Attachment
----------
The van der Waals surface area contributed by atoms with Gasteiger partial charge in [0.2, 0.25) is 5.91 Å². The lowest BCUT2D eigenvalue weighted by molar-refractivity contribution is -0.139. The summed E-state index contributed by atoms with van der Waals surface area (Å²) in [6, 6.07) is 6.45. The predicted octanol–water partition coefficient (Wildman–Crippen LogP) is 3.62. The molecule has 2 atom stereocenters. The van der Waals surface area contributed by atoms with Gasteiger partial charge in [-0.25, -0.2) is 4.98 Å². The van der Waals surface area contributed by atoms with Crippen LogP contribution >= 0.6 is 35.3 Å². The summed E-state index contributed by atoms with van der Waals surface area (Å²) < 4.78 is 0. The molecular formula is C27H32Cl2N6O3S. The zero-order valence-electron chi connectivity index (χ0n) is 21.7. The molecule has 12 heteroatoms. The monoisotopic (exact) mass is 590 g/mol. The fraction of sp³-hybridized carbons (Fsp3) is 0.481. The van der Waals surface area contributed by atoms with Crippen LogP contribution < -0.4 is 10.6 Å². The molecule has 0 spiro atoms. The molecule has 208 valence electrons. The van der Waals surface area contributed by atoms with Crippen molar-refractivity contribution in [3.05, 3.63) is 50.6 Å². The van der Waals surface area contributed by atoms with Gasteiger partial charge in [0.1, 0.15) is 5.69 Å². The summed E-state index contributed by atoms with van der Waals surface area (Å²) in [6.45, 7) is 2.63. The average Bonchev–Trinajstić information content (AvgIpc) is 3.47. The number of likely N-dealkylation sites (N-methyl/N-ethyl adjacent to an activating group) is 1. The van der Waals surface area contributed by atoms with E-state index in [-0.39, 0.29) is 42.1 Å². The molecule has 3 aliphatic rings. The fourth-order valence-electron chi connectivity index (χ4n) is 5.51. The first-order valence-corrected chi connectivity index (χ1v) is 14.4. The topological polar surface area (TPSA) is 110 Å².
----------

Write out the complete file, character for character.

The van der Waals surface area contributed by atoms with Gasteiger partial charge in [0.2, 0.25) is 5.91 Å². The lowest BCUT2D eigenvalue weighted by molar-refractivity contribution is -0.139. The summed E-state index contributed by atoms with van der Waals surface area (Å²) in [6, 6.07) is 6.45. The predicted octanol–water partition coefficient (Wildman–Crippen LogP) is 3.62. The molecule has 2 atom stereocenters. The van der Waals surface area contributed by atoms with Gasteiger partial charge in [-0.25, -0.2) is 4.98 Å². The van der Waals surface area contributed by atoms with Crippen LogP contribution >= 0.6 is 35.3 Å². The summed E-state index contributed by atoms with van der Waals surface area (Å²) < 4.78 is 0. The molecular formula is C27H32Cl2N6O3S. The zero-order valence-electron chi connectivity index (χ0n) is 21.7. The molecule has 12 heteroatoms. The monoisotopic (exact) mass is 590 g/mol. The fraction of sp³-hybridized carbons (Fsp3) is 0.481. The van der Waals surface area contributed by atoms with Crippen LogP contribution < -0.4 is 10.6 Å². The molecule has 0 spiro atoms. The molecule has 208 valence electrons. The van der Waals surface area contributed by atoms with Crippen molar-refractivity contribution in [3.05, 3.63) is 50.6 Å². The van der Waals surface area contributed by atoms with Gasteiger partial charge in [0.1, 0.15) is 5.69 Å². The summed E-state index contributed by atoms with van der Waals surface area (Å²) in [6.45, 7) is 2.63. The average Bonchev–Trinajstić information content (AvgIpc) is 3.47. The number of likely N-dealkylation sites (N-methyl/N-ethyl adjacent to an activating group) is 1. The van der Waals surface area contributed by atoms with E-state index in [-0.39, 0.29) is 42.1 Å². The molecule has 3 aliphatic rings. The fourth-order valence-electron chi connectivity index (χ4n) is 5.51. The first-order valence-corrected chi connectivity index (χ1v) is 14.4. The topological polar surface area (TPSA) is 110 Å².